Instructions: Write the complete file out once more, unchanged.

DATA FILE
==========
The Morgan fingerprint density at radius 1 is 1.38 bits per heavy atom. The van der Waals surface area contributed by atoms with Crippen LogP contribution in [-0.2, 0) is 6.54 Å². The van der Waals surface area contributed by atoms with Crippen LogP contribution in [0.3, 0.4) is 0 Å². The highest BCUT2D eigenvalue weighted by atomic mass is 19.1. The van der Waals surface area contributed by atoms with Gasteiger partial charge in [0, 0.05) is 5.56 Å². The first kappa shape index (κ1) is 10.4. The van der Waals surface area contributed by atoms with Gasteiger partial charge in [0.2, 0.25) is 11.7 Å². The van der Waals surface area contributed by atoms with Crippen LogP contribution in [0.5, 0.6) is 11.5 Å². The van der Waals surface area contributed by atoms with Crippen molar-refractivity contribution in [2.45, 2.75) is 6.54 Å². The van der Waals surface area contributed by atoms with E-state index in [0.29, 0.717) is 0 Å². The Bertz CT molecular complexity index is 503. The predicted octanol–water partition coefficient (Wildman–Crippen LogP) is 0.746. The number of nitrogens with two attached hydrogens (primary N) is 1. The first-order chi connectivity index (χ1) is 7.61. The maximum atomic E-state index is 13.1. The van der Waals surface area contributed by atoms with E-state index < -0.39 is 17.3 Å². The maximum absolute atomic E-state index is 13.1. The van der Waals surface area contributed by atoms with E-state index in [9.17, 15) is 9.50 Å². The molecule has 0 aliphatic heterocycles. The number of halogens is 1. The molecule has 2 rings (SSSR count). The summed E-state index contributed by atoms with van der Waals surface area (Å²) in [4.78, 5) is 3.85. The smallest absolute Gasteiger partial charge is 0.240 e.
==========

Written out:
The Morgan fingerprint density at radius 1 is 1.38 bits per heavy atom. The van der Waals surface area contributed by atoms with Crippen LogP contribution in [-0.2, 0) is 6.54 Å². The van der Waals surface area contributed by atoms with Crippen LogP contribution in [0.3, 0.4) is 0 Å². The highest BCUT2D eigenvalue weighted by atomic mass is 19.1. The van der Waals surface area contributed by atoms with Gasteiger partial charge in [0, 0.05) is 5.56 Å². The first kappa shape index (κ1) is 10.4. The van der Waals surface area contributed by atoms with Gasteiger partial charge in [0.2, 0.25) is 11.7 Å². The van der Waals surface area contributed by atoms with Crippen LogP contribution in [0.5, 0.6) is 11.5 Å². The van der Waals surface area contributed by atoms with Crippen molar-refractivity contribution in [2.45, 2.75) is 6.54 Å². The van der Waals surface area contributed by atoms with E-state index in [0.29, 0.717) is 0 Å². The Bertz CT molecular complexity index is 503. The predicted octanol–water partition coefficient (Wildman–Crippen LogP) is 0.746. The number of nitrogens with two attached hydrogens (primary N) is 1. The first-order chi connectivity index (χ1) is 7.61. The maximum atomic E-state index is 13.1. The van der Waals surface area contributed by atoms with E-state index < -0.39 is 17.3 Å². The maximum absolute atomic E-state index is 13.1. The van der Waals surface area contributed by atoms with E-state index in [9.17, 15) is 9.50 Å². The molecule has 0 aliphatic heterocycles. The number of halogens is 1. The molecule has 2 rings (SSSR count). The summed E-state index contributed by atoms with van der Waals surface area (Å²) in [4.78, 5) is 3.85. The smallest absolute Gasteiger partial charge is 0.240 e.